The Partnership for HIV-Free Survival (PHFS) is a six-country initiative created by WHO and PEPFAR to accelerate the implementation of national guidelines for the prevention of mother-to-child transmission of HIV and infant feeding in the context of HIV. Launched in March 2013 among the six member countries—Kenya, Lesotho, Mozambique, South Africa, Tanzania, and Uganda—the Partnership’s ultimate goal is to increase HIV-free survival of children born to HIV-infected mothers in the postnatal period through a quality improvement approach.
The Food and Nutrition Technical Assistance III Project (FANTA) in Mozambique hosted the southern regional PHFS meeting in Maputo from October 23–24 with government ministries from Lesotho, Mozambique, and South Africa and partners including USAID, CDC, WHO, the Institute for Healthcare Improvement (IHI), HEALTHQUAL International, University Research Co., LLC (URC), UNICEF, and several FHI 360 projects. At the meeting, representatives from the three countries reported on progress made in implementing the PHFS quality improvement approach, shared experiences and challenges of implementation, and worked together to find solutions. The four primary topics discussed include: (1) retention of mother-infant pairs, (2) implementation of nutrition assessment, counseling, and support (NACS), (3) knowing the HIV status of every mother‐infant pair, and (4) ensuring optimal antiretroviral therapy coverage for every mother‐infant pair. At the end of the meeting, country work plans were revised to reflect lessons learned during the meeting and next steps for each country were documented and shared.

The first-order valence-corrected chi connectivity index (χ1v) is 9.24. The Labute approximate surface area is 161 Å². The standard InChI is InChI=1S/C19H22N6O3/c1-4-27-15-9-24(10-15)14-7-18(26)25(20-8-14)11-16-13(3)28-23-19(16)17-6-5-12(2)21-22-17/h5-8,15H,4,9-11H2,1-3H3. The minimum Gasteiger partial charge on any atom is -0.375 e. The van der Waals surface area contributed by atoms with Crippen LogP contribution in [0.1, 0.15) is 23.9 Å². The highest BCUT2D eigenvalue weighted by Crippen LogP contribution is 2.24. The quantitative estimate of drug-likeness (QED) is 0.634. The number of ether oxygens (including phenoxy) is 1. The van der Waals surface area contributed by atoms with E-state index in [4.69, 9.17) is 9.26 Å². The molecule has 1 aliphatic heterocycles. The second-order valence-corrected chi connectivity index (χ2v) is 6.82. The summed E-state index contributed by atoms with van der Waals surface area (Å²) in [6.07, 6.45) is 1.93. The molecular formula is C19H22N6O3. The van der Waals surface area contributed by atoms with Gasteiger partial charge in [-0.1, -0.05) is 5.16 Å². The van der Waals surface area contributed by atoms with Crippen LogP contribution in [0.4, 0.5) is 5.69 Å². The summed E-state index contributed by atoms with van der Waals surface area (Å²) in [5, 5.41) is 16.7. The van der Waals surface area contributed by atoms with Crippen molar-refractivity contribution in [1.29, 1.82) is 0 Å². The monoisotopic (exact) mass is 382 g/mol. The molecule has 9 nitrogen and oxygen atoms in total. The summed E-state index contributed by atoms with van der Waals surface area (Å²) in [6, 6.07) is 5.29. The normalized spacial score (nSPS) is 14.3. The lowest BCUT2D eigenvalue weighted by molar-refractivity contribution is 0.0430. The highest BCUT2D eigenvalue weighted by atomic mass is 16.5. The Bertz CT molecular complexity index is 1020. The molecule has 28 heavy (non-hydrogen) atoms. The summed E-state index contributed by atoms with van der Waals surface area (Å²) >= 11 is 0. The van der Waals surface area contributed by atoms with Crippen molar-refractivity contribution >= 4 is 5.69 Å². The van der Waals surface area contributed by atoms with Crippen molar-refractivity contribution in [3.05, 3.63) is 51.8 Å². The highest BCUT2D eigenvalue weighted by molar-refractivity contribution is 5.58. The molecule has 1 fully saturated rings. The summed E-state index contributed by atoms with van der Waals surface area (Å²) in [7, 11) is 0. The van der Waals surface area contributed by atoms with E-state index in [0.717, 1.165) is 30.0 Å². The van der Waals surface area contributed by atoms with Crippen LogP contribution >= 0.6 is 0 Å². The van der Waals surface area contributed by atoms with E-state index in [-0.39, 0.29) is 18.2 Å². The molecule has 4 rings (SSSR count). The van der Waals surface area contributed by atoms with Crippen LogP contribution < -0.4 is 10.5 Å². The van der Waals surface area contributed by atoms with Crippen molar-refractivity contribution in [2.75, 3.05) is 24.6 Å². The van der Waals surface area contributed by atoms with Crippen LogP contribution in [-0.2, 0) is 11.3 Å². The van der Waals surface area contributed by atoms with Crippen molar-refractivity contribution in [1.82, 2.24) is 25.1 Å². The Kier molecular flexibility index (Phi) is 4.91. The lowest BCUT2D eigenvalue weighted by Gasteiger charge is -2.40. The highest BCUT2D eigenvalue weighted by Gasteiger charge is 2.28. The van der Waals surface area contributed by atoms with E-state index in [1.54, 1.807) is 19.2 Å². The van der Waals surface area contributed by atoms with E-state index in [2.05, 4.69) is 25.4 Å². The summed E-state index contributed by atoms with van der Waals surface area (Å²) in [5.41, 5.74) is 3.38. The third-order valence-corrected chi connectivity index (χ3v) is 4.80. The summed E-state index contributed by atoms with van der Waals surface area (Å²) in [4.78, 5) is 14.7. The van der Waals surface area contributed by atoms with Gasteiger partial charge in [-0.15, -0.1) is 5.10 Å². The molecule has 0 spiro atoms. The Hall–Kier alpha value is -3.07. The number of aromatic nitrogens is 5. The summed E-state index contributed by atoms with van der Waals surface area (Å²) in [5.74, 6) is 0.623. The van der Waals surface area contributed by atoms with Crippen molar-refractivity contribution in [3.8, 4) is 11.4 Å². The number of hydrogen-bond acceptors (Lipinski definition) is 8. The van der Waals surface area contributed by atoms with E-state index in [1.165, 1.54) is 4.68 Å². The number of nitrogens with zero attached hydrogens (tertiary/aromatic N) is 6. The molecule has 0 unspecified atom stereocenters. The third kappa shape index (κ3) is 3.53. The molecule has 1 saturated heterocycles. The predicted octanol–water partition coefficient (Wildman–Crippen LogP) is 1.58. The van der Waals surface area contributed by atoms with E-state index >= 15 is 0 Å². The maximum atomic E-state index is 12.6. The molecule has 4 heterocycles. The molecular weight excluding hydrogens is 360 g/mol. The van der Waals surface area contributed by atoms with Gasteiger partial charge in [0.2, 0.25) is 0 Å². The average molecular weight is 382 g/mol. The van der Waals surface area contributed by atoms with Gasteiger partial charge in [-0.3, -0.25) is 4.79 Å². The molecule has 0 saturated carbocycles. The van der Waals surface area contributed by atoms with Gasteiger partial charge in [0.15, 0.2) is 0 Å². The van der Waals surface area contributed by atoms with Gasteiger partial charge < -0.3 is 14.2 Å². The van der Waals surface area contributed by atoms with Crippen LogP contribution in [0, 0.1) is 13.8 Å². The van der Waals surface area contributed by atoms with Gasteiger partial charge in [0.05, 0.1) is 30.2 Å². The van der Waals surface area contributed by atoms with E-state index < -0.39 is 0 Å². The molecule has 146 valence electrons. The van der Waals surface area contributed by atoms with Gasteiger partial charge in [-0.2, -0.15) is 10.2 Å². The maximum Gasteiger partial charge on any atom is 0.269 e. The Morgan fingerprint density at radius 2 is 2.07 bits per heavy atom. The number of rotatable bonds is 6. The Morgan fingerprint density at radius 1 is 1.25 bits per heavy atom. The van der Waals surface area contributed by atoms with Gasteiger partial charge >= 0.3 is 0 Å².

In the next six months, country teams will focus on building commitment among stakeholders, developing capacity for quality improvement, strengthening data systems, and demonstrating results. Another regional meeting is planned to take place after six months.
Dulce Nhassico, Senior Technical Officer, FANTA Mozambique, and a colleague present Mozambique’s storyboard at the PHFS regional meeting.